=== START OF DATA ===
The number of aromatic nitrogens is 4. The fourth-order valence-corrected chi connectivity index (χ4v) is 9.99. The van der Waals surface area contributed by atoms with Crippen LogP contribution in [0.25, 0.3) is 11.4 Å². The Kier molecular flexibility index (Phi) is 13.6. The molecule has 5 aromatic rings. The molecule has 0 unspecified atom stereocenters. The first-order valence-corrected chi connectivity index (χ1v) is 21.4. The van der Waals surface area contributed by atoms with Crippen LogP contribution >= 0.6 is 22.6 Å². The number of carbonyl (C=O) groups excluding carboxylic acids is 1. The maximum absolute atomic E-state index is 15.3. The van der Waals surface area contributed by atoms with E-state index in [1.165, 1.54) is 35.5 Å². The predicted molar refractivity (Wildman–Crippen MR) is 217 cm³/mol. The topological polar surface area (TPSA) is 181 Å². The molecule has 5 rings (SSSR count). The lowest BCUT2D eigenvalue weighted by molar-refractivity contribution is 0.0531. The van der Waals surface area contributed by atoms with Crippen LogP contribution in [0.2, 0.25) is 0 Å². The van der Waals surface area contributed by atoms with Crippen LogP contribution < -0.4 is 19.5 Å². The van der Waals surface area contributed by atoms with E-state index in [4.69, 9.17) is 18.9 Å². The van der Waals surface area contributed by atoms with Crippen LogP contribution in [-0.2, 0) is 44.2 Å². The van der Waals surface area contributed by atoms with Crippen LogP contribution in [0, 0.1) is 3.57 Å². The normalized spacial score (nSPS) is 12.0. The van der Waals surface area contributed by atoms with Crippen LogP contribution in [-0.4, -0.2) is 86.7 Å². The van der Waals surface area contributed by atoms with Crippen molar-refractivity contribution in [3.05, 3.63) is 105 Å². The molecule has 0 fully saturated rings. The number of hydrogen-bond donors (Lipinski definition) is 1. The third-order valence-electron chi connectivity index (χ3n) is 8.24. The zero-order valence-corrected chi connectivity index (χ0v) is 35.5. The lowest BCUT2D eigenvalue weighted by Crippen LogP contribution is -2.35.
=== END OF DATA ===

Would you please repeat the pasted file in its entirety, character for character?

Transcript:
The number of aromatic nitrogens is 4. The fourth-order valence-corrected chi connectivity index (χ4v) is 9.99. The van der Waals surface area contributed by atoms with Crippen LogP contribution in [0.25, 0.3) is 11.4 Å². The Kier molecular flexibility index (Phi) is 13.6. The molecule has 5 aromatic rings. The molecule has 0 unspecified atom stereocenters. The first-order valence-corrected chi connectivity index (χ1v) is 21.4. The van der Waals surface area contributed by atoms with Crippen LogP contribution >= 0.6 is 22.6 Å². The number of carbonyl (C=O) groups excluding carboxylic acids is 1. The maximum absolute atomic E-state index is 15.3. The van der Waals surface area contributed by atoms with E-state index in [1.165, 1.54) is 35.5 Å². The predicted molar refractivity (Wildman–Crippen MR) is 217 cm³/mol. The topological polar surface area (TPSA) is 181 Å². The molecule has 5 rings (SSSR count). The lowest BCUT2D eigenvalue weighted by molar-refractivity contribution is 0.0531. The van der Waals surface area contributed by atoms with Crippen LogP contribution in [0.2, 0.25) is 0 Å². The van der Waals surface area contributed by atoms with Crippen LogP contribution < -0.4 is 19.5 Å². The van der Waals surface area contributed by atoms with E-state index in [4.69, 9.17) is 18.9 Å². The van der Waals surface area contributed by atoms with Crippen LogP contribution in [-0.2, 0) is 44.2 Å². The van der Waals surface area contributed by atoms with Crippen LogP contribution in [0, 0.1) is 3.57 Å². The normalized spacial score (nSPS) is 12.0. The van der Waals surface area contributed by atoms with Crippen LogP contribution in [-0.4, -0.2) is 86.7 Å². The van der Waals surface area contributed by atoms with Crippen molar-refractivity contribution in [3.05, 3.63) is 105 Å². The molecule has 0 fully saturated rings. The number of hydrogen-bond donors (Lipinski definition) is 1. The third-order valence-electron chi connectivity index (χ3n) is 8.24. The zero-order valence-corrected chi connectivity index (χ0v) is 35.5. The lowest BCUT2D eigenvalue weighted by Crippen LogP contribution is -2.35.